The Weed That Strings the Hangman's Bag - Alan Bradley
Rupert Porson, famous TV puppeteer of Snoddy the Squirrel, has had his van break down in the small English village of Bishop’s Lacey. The whole village is excited to see a performance, and Flavia DeLuce gets to be his assistant while he’s in town! But Rupert is nothing like the kindly image he presents to the public, and it seems he has been around Culverhouse Farm, outside town, before. Flavia, of course, can’t help but poke her nose around.

When one of Rupert’s shows ends with his murder, Flavia can’t help but investigate. Is there a relation to the case of Robin Ingleby, a boy who died mysteriously five years earlier? All signs point to Culverhouse Farm and Gibbett Wood, and Flavia is out to get the truth.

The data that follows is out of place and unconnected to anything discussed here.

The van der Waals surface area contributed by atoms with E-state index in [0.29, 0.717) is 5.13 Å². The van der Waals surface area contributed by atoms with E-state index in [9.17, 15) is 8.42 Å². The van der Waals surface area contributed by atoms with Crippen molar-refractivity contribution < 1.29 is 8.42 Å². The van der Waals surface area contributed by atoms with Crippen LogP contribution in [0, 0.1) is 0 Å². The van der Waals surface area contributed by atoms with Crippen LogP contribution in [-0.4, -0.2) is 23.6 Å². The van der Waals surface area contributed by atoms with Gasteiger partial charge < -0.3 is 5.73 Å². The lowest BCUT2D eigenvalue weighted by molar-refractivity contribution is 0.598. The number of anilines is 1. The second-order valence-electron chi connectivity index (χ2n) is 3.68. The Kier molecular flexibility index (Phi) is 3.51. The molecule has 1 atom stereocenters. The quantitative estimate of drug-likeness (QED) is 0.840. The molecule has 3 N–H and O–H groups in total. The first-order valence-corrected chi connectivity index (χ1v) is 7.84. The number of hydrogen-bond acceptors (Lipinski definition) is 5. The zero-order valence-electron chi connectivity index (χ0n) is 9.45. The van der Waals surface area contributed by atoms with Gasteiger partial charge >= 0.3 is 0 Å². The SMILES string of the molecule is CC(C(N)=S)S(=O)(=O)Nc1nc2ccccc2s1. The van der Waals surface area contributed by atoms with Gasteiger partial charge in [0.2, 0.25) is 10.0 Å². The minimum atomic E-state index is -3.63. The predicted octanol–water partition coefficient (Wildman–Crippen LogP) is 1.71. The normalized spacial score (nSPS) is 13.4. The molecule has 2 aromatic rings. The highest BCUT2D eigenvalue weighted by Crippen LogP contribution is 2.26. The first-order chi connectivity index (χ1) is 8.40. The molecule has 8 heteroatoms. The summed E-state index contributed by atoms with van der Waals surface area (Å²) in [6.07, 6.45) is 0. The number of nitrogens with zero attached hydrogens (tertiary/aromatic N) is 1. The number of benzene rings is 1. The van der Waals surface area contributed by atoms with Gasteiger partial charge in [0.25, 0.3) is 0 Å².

Although a sequel to The Sweetness at the Bottom of the Pie, The Weed that Strings the Hangman’s Bag largely acts as a standalone novel. Eleven-year-old Flavia is once again a delightful narrator, with her wry observations and amazing ability to manipulate information from adults. As a biologist, I also can’t help but enjoy Flavia’s use of botany and chemistry in her pursuits.

The story has the feel of a traditional English country mystery, and has a much slower pace compared to that of Sweetness. The book spends a great deal of time establishing characters and setting, with the actual murder not occurring until about midway through. The denouement seems a bit rushed unfortunately, but Weed is overall a great mystery. More Flavia please!